determined battle in vindication of their independence. In the conflict which took place at a period of our operatic history, when an impudent attempt was made to silence all expression of opinion except that which suited the views of Impresarios, Mr. Chorley stood almost alone in opposition to obsequiousness and corruption. And in the unequal combat truth ultimately prevailed over numbers—over those who weakly gave way to intimidation or to more disgraceful influences. The true nature of a critic's functions, so difficult to exercise and so often misunderstood and misrepresented, was thoroughly comprehended and acted upon by Mr. Chorley. Of the confraternity of journalists he was a distinguished ornament, one whose conduct and career can be cited as thoroughly honourable and consistent. He was the steady advocate of the cause of good music, and he was the firm supporter of rising talent, whenever and wherever it could be found. Always fearless in the exposure of ignorance and incompetency, he was ever kind-hearted and generously extended the helping hand to novices striving for name and fame Mr.'Chorley had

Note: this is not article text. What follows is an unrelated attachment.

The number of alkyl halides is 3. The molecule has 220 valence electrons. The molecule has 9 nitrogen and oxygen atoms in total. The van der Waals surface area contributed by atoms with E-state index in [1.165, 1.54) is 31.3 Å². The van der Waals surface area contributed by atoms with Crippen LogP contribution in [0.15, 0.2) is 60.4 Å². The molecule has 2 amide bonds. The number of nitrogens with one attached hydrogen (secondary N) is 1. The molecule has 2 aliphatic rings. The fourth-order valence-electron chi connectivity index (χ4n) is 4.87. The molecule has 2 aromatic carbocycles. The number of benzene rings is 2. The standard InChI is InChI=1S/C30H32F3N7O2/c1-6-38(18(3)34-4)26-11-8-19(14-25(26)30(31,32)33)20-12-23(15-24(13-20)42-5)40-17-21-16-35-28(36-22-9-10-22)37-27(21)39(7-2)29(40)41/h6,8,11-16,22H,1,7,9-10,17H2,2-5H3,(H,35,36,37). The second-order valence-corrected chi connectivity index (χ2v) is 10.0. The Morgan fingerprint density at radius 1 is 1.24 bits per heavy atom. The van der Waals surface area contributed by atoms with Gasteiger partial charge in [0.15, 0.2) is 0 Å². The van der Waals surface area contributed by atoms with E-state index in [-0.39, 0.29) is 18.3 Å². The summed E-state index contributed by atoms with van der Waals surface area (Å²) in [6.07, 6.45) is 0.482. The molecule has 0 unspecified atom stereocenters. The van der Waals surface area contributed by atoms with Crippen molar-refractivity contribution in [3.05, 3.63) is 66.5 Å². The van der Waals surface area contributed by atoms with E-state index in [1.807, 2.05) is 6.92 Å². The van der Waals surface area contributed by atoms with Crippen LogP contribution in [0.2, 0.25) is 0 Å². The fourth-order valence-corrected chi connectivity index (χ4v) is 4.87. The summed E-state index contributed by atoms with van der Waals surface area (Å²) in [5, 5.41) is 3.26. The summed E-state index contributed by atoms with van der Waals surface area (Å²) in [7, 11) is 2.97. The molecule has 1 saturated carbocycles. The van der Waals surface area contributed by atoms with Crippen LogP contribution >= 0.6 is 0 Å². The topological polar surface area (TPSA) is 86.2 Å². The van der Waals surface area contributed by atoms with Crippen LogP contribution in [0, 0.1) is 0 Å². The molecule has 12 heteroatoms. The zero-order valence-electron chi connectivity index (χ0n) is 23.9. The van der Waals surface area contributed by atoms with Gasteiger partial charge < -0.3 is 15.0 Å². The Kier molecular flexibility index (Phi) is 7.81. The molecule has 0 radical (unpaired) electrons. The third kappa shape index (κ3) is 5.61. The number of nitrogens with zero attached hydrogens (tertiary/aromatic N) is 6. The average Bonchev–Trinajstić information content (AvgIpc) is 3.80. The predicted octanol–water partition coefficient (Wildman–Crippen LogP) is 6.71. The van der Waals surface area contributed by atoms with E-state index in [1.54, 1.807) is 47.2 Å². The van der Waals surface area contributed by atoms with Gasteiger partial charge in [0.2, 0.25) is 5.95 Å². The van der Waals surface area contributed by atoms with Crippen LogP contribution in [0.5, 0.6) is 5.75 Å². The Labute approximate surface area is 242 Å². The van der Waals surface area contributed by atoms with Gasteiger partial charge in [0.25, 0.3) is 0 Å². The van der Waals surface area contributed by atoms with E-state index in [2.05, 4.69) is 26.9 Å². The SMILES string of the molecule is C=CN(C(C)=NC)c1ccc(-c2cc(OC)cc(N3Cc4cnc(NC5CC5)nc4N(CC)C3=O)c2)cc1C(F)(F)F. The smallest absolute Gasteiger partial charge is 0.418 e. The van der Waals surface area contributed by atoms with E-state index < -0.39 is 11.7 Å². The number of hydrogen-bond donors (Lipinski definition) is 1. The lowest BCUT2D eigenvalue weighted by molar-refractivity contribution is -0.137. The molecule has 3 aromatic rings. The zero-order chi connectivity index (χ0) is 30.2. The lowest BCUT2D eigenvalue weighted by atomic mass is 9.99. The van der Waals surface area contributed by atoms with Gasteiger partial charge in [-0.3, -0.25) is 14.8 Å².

an extensive acquaintance among men of letters: to mention only Lord Macaulay and Mr. Charles forOiarles Dickens, will suffice to show that his friends Dickens. were or the highest intellectual order. His intimacy with the latter lasted until death separated them, and Mr. Chorley has proved in his will how strong was this attachment to the young reporter in the Parliamentary gallery, who commenced his career much about the same time as he did, for he has bequeathed to Miss Dickens an annuity of 200/. for life." * Toems The following is a list of the poems contriCOtorithee<1 buted by Mr. Chorley to the Athenceum :— Athaucum. l832 < Sir Walter Scott's Return to England/ June 30th.